3. 3. Administrivia <ul><li>.PPTs—copies available (for a price) or e-mailable on request. </li></ul><ul><li>Blog. http ://epsethree-seventeen.blogspot.com </li></ul><ul><li>Breaks—15 minutes, approx 90 mins into class. </li></ul><ul><li>Text. Readings are important. Please try to keep up with them. I don’t teach the text, so you need to read stuff. (I do read the text…) </li></ul>
    4. 4. An Apology <ul><li>I have a simply terrible memory for names. </li></ul><ul><li>It is not indifference, I have really poor recall for names, dates and other discrete items. </li></ul><ul><li>Please don’t take offense if I don’t remember your name. </li></ul><ul><li>I’ll try, honest. But this is a problem for me. </li></ul>
    5. 5. The Manual of Policy, Procedures, and Guidelines for Special Education Services <ul><li>AKA the MOPPandG </li></ul><ul><li>http://www.bced.gov.bc.ca/specialed/ppandg.htm </li></ul><ul><li>First published in 1995 </li></ul><ul><li>Updated frequently </li></ul><ul><li>Intended for District Level, but familiarity can be useful for classroom teachers. </li></ul>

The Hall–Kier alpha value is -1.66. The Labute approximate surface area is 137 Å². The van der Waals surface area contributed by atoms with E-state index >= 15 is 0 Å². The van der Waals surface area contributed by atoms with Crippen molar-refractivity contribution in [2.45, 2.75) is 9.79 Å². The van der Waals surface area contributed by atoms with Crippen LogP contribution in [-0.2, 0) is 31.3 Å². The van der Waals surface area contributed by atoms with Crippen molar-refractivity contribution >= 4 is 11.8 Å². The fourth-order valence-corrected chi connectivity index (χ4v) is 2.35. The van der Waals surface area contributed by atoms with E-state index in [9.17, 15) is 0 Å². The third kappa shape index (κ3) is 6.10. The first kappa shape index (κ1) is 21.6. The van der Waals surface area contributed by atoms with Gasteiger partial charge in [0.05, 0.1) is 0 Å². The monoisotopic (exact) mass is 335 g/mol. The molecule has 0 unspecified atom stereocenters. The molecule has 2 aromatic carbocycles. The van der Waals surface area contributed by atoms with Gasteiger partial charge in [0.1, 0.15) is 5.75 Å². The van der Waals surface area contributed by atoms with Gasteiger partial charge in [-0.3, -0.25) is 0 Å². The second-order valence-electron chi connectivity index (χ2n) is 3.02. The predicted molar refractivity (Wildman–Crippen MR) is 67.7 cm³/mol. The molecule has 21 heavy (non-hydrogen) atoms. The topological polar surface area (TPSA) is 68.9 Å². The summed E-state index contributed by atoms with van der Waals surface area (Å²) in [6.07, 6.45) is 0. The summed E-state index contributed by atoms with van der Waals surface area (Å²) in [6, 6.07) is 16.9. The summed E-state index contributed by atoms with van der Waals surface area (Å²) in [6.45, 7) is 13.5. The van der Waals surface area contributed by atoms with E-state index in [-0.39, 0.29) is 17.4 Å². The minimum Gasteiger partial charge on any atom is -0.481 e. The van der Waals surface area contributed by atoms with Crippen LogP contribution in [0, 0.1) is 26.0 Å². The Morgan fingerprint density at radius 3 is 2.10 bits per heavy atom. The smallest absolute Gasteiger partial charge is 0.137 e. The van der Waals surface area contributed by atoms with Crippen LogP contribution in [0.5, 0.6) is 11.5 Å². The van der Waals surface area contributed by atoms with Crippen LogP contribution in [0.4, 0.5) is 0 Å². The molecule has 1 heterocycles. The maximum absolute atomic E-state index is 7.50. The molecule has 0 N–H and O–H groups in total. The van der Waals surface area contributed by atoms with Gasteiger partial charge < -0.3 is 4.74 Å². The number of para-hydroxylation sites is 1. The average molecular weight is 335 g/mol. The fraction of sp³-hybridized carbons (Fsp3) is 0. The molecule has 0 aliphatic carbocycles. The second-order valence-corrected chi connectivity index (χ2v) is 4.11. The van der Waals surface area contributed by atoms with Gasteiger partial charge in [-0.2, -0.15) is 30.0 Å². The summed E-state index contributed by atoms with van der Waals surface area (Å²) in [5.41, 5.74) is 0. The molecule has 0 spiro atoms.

6. 6. Course outline <ul><li>No final exam. No exams, period. </li></ul><ul><li>Course is pass/fail </li></ul><ul><li>Text availability. E-book, library reserve. </li></ul><ul><li>Review of assignments </li></ul><ul><ul><li>Workbook </li></ul></ul><ul><ul><li>Group assignments </li></ul></ul><ul><li>Questions so far…? </li></ul>